While this case is not an example of a sender unable to prove the time at which an email was received by the recipient's server, it does illustrate how the deemed time of receipt of an email notice can be critical to the outcome of a claim.
The Kavia Case – email is a valid form of service of notices
If a contract is silent on the issue of notices by email, the question is then: Does a notice sent by email satisfy the requirements for a valid notice set out in the contract? This question was considered in Kavia Holdings Pty Ltd v Suntrack Holdings Pty Ltd  NSWSC 716. The provisions of the contact in question required that all notices:
- "shall be in writing";
- "may be given to or served upon a party"; and
- "may be signed on behalf of the party giving the same by a director, manager, secretary or acting secretary of such party".
The court decided that the relevant notice, which was sent by email, satisfied these requirements because the mandatory requirement as to writing was satisfied and the two permissive requirements were also met by transmission of the email and inclusion of the sender's name and email address. The view was that: "Any other conclusion would produce a capricious and commercially inconvenient result that might have wide-reaching and unintended consequences in modern day trade and commerce."
This decision is consistent with Metacorp Australia Pty Ltd v Andeco Construction Group Pty Ltd (2010) 30 VR 141 where the provisions of the contract (and also the relevant legislation) were permissive regarding notices and the Victorian Supreme Court decided that service of a notice by email was valid.
The Bauen Case – unexpected time of receipt of email
In Bauen Constructions Pty Ltd v Sky General Services Pty Ltd  NSWSC 1123, the Supreme Court of New South Wales had to determine the time of receipt of an email of an adjudication response under the Security of Payment Act. The adjudication response was sent by email on 21 June 2012 to Adjudicate Today. However, Adjudicate Today was unaware of the email until 12 September 2012, when it discovered the email was caught in its spam filter.
The court decided that the word "lodged" in section 20 of the BCISPA meant "presented" and relied on the rules in the Electronic Transactions Act to establish that receipt was when the email was capable of being retrieved by the recipient, meaning it was not necessary for it to be opened or read. Accordingly, Adjudicate Today had received it and was able to access it on 21 June 2012 which meant Bauen had lodged the adjudication response in time.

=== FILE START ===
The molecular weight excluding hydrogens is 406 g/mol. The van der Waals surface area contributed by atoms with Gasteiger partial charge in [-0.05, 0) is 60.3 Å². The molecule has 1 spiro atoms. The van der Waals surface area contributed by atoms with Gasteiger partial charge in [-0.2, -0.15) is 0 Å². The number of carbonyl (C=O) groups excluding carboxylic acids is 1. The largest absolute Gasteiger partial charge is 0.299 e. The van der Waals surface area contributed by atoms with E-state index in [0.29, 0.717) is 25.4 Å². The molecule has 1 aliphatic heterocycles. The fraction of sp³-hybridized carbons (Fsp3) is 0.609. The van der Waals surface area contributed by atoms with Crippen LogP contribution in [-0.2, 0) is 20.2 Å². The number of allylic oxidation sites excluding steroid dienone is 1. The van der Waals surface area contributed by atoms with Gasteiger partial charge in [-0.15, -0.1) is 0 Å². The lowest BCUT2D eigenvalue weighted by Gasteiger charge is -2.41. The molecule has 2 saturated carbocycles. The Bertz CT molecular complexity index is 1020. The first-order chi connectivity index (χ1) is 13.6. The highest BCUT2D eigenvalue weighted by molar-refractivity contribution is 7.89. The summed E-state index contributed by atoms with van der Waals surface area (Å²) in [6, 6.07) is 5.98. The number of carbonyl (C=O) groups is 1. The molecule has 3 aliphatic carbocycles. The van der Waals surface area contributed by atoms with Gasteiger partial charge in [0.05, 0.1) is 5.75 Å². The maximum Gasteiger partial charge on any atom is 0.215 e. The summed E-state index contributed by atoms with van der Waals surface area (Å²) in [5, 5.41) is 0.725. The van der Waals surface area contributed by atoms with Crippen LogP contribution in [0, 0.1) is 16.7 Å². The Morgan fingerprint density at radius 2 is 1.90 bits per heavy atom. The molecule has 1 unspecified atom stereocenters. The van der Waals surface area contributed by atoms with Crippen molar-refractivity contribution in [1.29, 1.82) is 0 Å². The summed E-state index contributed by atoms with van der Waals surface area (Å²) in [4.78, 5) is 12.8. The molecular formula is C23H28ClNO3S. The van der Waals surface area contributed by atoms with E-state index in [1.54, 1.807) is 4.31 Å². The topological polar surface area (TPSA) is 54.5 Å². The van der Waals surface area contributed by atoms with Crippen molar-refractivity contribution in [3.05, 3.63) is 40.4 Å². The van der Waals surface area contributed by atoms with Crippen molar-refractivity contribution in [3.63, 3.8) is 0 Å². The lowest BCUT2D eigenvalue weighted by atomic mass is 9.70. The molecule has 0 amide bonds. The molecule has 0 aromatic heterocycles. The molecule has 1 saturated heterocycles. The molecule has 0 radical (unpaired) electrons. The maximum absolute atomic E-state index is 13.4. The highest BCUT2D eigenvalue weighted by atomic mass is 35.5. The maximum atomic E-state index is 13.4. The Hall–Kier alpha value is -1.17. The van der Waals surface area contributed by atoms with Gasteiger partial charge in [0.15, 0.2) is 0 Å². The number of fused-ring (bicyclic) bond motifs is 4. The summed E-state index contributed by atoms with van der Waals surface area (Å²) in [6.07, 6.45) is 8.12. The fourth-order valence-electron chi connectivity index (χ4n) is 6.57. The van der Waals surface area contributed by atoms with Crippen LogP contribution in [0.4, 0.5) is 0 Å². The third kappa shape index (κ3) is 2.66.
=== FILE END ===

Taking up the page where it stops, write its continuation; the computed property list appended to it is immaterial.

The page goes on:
Luckily for the sender, the recipient of the email disclosed evidence that the email was caught in its spam filter and, therefore, had been received by the recipient's email server. Had the recipient not done so, the sender may not have been able to prove that it had been sent in time.
What should you do?
There is no easy answer to the question of when a contract should deem a notice sent by email to have been received. Some approaches (such as the time it is sent by the sender) work for the sender, but can be unfair to the recipient. Others, such as those set out in the Electronic Transactions Act work for the recipient, but can be unfair for the sender.
The simplest "fair" solution is for the contract to expressly prohibit the use of email as a form of contractual communication and to rely instead on more traditional means of giving contractual notices.
If you really want to be able to use email as a form of issuing contractual notices, you need to think carefully about when an email should be deemed to have been received, and about your ability to prove the time of receipt. You should also consider permissible formats for attachments to emails, to ensure you don't receive attachments which require software you don't have. Your contract should include clear rules in relation to these matters.